CONCORD — The renegotiated United States-Mexico-Canada Agreement attracted largely favorable reactions from political and business leaders from New Hampshire Tuesday.
U.S. House Speaker Nancy Pelosi confirmed her Democratic leadership team was on board with the USMCA now that it includes labor and drug pricing concessions that she said improved upon what President Trump had negotiated last year.
Hours later negotiators for the three countries in Mexico signed an agreement spelling out those changes
Gov. Chris Sununu, a two-term Republican, urged New Hampshire’s all-Democratic congressional delegation to follow suit and embrace the final agreement.
“At long last, I am pleased by today’s news that Congress has reached a deal with the Trump Administration to bring the USMCA forward for the vote that it has long deserved,” Sununu said in a statement. “The USMCA means greater access for New Hampshire businesses to the markets of two of our state’s top trading partners.”
Canada was by far New Hampshire’s number one source of foreign goods imported into the state, worth more than $5 billion in 2018 according to the International Trade Administration and U.S. Trade Online. China was a distant second with $1 billion and Mexico was sixth ($396 million).
As for exports from New Hampshire, Germany ($691 million) was No. 1, followed closely by Canada ($668 million), Ireland ($443 million) and Mexico ($420 million).
Jim Roche, president of the Business & Industry Association of New Hampshire, the state’s chamber of commerce group, hoped this agreement was a sign of more bipartisan cooperation in Washington.
”We’re pleased the administration and congressional leaders have come to a handshake deal on the United States Mexico Canada Agreement. The new proposal is vital to New Hampshire’s economy.
“More than 50,000 jobs in the Granite State are either directly or indirectly supported by free and fair trade. The USMCA will open markets to New Hampshire businesses, reduce red tape, and maintain our home field advantage in North America,” Roche said.
“At a time when there is fierce disagreement between political parties and between branches of government, it speaks to the bipartisan consensus that USMCA is the best deal for the US and New Hampshire. We urge our congressional delegation to support the measure.”
Among the delegation, U.S. Rep. Chris Pappas, D-NH, came closest to endorsing it.
“Trade with Canada and Mexico is critical to the success of New Hampshire’s economy, and I am pleased that after months of negotiations the U.S. Trade Representative and Congressional leaders have reached an agreement that will support our workers and continue to move our country forward.
“The revised USMCA fundamentally strengthens labor enforcement and will allow us to improve access to lower cost prescription drugs for Americans. This agreement provides our businesses with the certainty and predictability they need, and I am pleased the measure will now come to Congress for a vote,” Pappas said.
Pappas noted earlier this year he had sent several letters to trade officials and met with trade Ambassador Robert Lighthizer about how this agreement dealt with the exclusivity of biologic drugs.
The final deal removes what had been a 10-year protection period for these drugs which critics maintain would have allowed drug companies to keep prices high.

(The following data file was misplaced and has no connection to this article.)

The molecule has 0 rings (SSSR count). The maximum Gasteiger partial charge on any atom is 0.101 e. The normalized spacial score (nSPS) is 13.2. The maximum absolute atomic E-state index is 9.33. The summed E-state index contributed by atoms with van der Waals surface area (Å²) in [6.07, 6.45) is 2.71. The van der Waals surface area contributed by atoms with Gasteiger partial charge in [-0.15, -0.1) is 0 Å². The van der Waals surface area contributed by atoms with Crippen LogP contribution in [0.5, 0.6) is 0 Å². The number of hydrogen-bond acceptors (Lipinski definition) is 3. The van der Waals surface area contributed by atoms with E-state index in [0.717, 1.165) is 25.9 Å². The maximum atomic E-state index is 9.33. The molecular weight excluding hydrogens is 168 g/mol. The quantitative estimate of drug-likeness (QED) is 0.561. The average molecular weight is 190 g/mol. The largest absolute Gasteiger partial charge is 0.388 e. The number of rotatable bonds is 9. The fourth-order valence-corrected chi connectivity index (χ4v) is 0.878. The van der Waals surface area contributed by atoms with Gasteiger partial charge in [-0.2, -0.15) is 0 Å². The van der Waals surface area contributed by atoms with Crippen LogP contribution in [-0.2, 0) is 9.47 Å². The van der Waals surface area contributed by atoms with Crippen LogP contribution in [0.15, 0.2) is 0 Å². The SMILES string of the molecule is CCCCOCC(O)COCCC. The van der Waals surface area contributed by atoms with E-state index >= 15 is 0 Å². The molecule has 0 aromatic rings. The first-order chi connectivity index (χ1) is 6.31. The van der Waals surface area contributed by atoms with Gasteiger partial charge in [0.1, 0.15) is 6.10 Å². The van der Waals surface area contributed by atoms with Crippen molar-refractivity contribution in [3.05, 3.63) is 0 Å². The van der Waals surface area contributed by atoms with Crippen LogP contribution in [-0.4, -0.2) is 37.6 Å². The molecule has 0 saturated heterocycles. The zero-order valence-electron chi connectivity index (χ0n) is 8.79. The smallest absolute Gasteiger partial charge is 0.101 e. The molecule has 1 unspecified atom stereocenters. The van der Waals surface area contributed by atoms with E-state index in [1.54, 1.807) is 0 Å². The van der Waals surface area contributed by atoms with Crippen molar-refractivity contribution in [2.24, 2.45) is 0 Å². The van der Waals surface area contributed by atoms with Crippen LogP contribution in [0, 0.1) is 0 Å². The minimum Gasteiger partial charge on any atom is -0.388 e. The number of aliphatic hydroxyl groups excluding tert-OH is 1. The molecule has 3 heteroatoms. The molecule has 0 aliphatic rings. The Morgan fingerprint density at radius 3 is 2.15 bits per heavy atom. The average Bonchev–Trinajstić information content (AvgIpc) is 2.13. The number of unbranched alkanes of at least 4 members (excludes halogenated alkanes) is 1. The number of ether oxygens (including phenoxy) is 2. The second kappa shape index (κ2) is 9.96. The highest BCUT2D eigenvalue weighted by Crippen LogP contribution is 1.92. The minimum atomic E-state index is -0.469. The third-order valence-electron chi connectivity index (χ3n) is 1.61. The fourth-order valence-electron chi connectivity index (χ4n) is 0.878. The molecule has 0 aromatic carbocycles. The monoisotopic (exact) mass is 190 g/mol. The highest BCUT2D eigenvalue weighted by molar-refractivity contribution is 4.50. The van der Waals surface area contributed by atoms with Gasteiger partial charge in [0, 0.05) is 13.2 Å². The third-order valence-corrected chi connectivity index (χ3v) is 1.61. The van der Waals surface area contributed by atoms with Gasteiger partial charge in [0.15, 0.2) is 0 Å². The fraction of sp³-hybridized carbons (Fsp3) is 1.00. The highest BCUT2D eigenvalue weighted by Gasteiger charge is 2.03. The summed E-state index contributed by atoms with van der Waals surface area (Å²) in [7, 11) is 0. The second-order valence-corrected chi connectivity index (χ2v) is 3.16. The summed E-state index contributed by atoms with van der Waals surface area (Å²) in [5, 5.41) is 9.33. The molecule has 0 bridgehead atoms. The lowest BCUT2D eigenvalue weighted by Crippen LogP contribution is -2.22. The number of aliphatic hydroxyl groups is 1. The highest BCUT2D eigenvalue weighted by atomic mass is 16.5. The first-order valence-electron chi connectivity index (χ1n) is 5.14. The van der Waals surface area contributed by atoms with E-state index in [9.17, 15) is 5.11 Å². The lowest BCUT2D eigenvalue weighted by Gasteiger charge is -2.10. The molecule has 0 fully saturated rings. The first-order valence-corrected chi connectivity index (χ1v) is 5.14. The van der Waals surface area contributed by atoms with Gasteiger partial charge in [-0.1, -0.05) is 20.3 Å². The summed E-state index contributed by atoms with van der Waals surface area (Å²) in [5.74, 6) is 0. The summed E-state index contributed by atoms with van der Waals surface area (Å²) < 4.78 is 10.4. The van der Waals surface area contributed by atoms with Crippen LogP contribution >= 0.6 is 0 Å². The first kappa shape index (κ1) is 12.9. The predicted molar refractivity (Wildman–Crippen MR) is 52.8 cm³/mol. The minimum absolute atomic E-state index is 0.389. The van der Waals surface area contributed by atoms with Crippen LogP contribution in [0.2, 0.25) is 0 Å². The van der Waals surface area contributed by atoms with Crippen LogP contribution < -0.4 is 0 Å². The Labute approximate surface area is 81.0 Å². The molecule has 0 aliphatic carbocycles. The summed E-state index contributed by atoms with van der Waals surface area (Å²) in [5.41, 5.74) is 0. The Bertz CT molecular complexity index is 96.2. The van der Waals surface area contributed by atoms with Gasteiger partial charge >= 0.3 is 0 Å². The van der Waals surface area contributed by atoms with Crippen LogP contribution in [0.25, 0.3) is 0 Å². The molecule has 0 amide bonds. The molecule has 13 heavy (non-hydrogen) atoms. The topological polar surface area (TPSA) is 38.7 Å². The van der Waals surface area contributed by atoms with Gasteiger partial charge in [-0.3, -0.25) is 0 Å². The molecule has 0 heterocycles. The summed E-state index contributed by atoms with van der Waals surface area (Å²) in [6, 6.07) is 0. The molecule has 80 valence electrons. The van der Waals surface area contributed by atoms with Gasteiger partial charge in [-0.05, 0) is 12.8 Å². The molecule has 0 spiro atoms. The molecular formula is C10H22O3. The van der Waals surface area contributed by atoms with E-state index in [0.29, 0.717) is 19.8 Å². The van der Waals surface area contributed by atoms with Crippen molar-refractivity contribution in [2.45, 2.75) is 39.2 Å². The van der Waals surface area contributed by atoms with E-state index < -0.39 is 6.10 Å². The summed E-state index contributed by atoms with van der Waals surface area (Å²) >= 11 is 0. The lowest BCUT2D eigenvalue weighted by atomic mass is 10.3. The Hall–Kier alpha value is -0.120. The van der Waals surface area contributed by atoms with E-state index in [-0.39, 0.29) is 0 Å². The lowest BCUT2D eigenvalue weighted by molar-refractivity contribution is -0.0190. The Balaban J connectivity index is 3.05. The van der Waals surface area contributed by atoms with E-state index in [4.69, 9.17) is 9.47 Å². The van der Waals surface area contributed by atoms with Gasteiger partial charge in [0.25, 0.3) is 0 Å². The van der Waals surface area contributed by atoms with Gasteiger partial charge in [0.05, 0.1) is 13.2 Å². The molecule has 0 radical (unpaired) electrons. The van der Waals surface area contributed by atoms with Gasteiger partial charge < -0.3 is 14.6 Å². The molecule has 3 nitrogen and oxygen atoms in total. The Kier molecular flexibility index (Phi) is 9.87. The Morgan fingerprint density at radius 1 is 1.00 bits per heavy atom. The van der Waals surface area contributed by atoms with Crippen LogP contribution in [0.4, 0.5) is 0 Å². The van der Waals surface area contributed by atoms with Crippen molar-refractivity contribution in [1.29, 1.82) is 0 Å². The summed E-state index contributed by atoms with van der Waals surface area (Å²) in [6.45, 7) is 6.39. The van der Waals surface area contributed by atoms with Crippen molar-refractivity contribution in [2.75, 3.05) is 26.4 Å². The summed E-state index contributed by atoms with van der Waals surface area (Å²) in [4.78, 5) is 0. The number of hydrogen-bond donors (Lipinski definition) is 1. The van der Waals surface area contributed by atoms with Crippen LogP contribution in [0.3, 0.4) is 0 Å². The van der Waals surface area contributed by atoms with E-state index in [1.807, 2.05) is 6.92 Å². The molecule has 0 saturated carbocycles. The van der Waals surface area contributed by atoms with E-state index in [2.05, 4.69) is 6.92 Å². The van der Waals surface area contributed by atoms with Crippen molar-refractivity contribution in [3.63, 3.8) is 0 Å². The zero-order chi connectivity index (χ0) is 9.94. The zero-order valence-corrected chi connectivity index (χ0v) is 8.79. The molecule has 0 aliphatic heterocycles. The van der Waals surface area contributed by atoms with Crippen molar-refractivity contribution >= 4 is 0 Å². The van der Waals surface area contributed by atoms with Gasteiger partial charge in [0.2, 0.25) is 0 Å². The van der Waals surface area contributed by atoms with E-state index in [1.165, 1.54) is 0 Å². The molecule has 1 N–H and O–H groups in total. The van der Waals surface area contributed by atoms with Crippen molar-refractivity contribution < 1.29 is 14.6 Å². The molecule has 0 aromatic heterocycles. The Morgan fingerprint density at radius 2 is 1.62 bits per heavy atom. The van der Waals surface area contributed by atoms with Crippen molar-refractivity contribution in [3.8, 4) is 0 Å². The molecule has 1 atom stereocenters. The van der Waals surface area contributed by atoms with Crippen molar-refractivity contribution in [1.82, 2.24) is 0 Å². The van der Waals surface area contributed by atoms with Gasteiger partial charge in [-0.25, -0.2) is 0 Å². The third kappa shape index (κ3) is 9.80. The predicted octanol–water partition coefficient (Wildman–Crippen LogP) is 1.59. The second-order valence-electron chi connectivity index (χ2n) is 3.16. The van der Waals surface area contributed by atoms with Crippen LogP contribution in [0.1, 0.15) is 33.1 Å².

Another significant change in this final version was including a provision permitting American inspectors to enter Mexican factories to check for labor violations.
This was a critical addition that helped gain support for this agreement from the national AFL-CIO union, marking the first trade agreement in two decades to win the backing of the influential labor group.
Sen. Maggie Hassan, D-NH, was the most circumspect in her views on the matter; she served on the Senate Finance Committee that has jurisdiction over all trade agreements.
“When done right, international trade can help New Hampshire businesses, consumers, and our economy thrive. In evaluating any trade deal, I want to ensure that it will help New Hampshire’s innovative businesses compete across the country and in the global economy, and that it meets the needs of our state,” Hassan said.
“I’m encouraged that Speaker Pelosi and President Trump have reached an agreement on the United States–Mexico–Canada Agreement, and I will closely review the final details as consideration of the proposal moves forward.”
Sen. Jeanne Shaheen, D-NH, said she had her own trade experiences as a former chief executive.
“Trade plays a critical role in our New Hampshire economy, supporting job creation, expanding markets and creating growth for our small businesses. I am pleased to hear bipartisan progress is being made on negotiations between the United States, Mexico and Canada. Since I was governor and led the first New Hampshire trade delegation outside of North America, I have long been supportive of trade agreements that increase opportunities and growth for Granite State businesses while also supporting the American worker and protecting our environment,” Shaheen said.
“I look forward to seeing the details of today’s agreement.”
Rep. Annie Kuster, D-NH, also praised changes made to the deal.
“The agreement that was presented to Congress needed to be improved to ensure USMCA is fully enforceable, protects workers and our environment and preserves Congress’s ability to lower prescription drug costs. I am pleased to hear these improvements are reflected in the agreement,” Kuster said. “I look forward to reviewing the full contents of the agreement and working in a bipartisan manner to advance USMCA through the House.”